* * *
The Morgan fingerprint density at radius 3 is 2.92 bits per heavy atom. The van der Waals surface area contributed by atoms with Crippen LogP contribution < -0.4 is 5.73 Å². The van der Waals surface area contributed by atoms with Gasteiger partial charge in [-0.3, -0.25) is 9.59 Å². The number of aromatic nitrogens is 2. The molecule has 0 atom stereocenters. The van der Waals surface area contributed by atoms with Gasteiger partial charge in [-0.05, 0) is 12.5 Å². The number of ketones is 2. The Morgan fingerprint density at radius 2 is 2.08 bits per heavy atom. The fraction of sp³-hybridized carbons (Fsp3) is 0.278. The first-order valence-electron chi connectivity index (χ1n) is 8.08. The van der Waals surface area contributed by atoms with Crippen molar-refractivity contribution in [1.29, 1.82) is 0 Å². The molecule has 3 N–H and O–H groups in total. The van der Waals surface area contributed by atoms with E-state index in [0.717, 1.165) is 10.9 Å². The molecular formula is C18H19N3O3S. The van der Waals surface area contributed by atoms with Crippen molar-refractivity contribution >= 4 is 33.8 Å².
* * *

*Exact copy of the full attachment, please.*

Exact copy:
The Morgan fingerprint density at radius 3 is 2.92 bits per heavy atom. The van der Waals surface area contributed by atoms with Crippen LogP contribution < -0.4 is 5.73 Å². The van der Waals surface area contributed by atoms with Gasteiger partial charge in [-0.3, -0.25) is 9.59 Å². The number of aromatic nitrogens is 2. The molecule has 0 atom stereocenters. The van der Waals surface area contributed by atoms with Gasteiger partial charge in [-0.05, 0) is 12.5 Å². The number of ketones is 2. The Morgan fingerprint density at radius 2 is 2.08 bits per heavy atom. The fraction of sp³-hybridized carbons (Fsp3) is 0.278. The first-order valence-electron chi connectivity index (χ1n) is 8.08. The van der Waals surface area contributed by atoms with Crippen molar-refractivity contribution in [1.29, 1.82) is 0 Å². The molecule has 3 N–H and O–H groups in total. The van der Waals surface area contributed by atoms with E-state index in [0.717, 1.165) is 10.9 Å². The molecular formula is C18H19N3O3S. The van der Waals surface area contributed by atoms with Crippen molar-refractivity contribution >= 4 is 33.8 Å².